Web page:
• Fast Idle Question

  • General discussion about locomotives, rolling stock, and equipment
General discussion about locomotives, rolling stock, and equipment

Moderator: John_Perkowski

  by Denver Dude
Here in Denver I frequently see coal trains stopped with their engines idling. Usually they are in low idle, but sometimes they sit there idling at a much higher engine speed.

I know with GE locomotives you can hear the air compressor kick on and off, but that's at low idle.

What's going on there?
  by Desertdweller
The locomotives you are hearing have air compressors that engage when train line pressure drops below a certain point. That is why they go on and off.
On locomotives with shaft-driven air compressors, maximum air pumping is achieved when the throttle is in position four.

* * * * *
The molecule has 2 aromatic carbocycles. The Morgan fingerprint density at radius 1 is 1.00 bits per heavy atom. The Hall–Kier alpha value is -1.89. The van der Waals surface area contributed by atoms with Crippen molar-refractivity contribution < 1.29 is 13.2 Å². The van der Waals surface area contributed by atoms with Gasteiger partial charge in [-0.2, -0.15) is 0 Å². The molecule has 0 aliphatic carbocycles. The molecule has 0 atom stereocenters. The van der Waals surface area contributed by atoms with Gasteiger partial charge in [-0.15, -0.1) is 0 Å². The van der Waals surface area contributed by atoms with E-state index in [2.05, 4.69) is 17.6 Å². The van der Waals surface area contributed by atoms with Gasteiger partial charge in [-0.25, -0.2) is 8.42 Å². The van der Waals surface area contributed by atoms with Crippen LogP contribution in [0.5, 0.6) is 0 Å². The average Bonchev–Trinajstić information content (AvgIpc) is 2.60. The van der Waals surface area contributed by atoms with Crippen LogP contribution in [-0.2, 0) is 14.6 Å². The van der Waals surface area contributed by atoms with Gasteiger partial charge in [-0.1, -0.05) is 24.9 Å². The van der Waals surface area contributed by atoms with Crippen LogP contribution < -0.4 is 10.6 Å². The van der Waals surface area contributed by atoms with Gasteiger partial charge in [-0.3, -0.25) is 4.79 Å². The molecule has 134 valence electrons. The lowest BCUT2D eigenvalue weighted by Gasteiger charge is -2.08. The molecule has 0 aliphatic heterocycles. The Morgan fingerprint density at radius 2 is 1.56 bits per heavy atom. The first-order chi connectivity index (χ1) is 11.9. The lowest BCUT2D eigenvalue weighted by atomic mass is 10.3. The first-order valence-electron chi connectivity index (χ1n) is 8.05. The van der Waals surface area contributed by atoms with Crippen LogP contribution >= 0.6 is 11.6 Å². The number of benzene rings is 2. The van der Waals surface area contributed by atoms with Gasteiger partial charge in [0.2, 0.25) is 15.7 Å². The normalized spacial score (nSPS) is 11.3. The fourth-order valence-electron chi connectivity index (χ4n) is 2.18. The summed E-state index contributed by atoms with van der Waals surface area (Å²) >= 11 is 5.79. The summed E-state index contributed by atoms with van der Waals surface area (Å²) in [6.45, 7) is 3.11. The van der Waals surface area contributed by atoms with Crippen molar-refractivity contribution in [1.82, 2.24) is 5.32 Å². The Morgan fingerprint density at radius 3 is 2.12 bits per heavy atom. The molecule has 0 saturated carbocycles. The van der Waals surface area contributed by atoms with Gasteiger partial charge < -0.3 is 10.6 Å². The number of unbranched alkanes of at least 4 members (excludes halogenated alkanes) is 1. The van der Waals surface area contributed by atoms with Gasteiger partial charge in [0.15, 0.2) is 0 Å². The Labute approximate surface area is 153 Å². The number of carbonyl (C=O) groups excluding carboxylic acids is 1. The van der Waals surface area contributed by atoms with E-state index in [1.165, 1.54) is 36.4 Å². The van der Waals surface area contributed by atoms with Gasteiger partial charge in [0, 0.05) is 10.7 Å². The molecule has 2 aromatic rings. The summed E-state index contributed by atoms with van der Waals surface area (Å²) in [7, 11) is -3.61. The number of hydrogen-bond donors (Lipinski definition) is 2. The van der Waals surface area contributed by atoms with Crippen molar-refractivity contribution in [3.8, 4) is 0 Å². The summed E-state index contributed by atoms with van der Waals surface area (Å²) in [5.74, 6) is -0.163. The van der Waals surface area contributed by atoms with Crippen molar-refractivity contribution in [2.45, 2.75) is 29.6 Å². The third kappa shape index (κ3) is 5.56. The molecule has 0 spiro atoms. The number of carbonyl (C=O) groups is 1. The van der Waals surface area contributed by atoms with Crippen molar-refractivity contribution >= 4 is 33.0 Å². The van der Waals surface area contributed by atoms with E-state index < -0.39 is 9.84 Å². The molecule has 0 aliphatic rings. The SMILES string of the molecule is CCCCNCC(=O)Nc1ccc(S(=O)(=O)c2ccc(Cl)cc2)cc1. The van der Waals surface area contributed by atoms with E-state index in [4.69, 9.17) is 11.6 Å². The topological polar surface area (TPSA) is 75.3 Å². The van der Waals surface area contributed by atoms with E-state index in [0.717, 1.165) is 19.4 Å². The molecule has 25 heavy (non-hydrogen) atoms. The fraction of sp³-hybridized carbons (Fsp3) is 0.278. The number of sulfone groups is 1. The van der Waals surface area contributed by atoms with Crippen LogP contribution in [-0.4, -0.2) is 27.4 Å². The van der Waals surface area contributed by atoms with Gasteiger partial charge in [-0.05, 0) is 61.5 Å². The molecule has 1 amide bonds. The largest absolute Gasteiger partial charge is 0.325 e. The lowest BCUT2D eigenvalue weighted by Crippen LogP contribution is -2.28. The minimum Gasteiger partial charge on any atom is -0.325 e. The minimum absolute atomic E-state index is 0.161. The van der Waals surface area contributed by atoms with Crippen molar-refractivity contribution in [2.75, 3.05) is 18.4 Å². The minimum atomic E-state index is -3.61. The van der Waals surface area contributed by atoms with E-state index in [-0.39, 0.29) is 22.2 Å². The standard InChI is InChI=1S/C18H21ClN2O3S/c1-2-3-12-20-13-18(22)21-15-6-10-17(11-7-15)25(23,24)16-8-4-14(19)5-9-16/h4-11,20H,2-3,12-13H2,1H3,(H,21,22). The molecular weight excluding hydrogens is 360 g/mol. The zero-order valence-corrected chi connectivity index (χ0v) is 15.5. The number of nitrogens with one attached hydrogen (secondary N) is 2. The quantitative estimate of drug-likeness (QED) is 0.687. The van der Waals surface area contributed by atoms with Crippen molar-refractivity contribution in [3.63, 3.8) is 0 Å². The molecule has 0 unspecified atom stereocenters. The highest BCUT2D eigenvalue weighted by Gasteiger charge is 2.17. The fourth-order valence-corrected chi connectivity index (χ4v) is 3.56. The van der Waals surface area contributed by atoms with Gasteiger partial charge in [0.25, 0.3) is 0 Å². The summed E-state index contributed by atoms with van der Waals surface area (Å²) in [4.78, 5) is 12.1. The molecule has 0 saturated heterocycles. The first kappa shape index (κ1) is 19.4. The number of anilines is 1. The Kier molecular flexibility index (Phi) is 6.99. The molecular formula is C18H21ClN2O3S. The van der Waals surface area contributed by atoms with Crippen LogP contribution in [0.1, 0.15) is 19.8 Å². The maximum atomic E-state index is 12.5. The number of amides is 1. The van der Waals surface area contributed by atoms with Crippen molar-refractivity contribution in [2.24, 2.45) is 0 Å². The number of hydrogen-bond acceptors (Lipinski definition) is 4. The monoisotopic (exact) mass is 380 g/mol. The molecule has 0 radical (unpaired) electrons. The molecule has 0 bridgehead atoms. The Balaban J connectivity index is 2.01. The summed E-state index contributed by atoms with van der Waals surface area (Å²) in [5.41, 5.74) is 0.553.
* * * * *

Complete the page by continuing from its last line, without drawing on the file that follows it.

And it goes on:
Newer locomotives have electrically-powered air compressors linked to a train line pressure sensor. They will kick in and out as needed.

  by Engineer Spike
Some newer units automatically speed up for various reasons. SD60s have shaft driven compressors. If main reservoir pressure is too low, the computer speeds up the prime mover. The same thing happens if the cooling water gets too cold. Other units speed up if hot, so the water and oil circulate faster.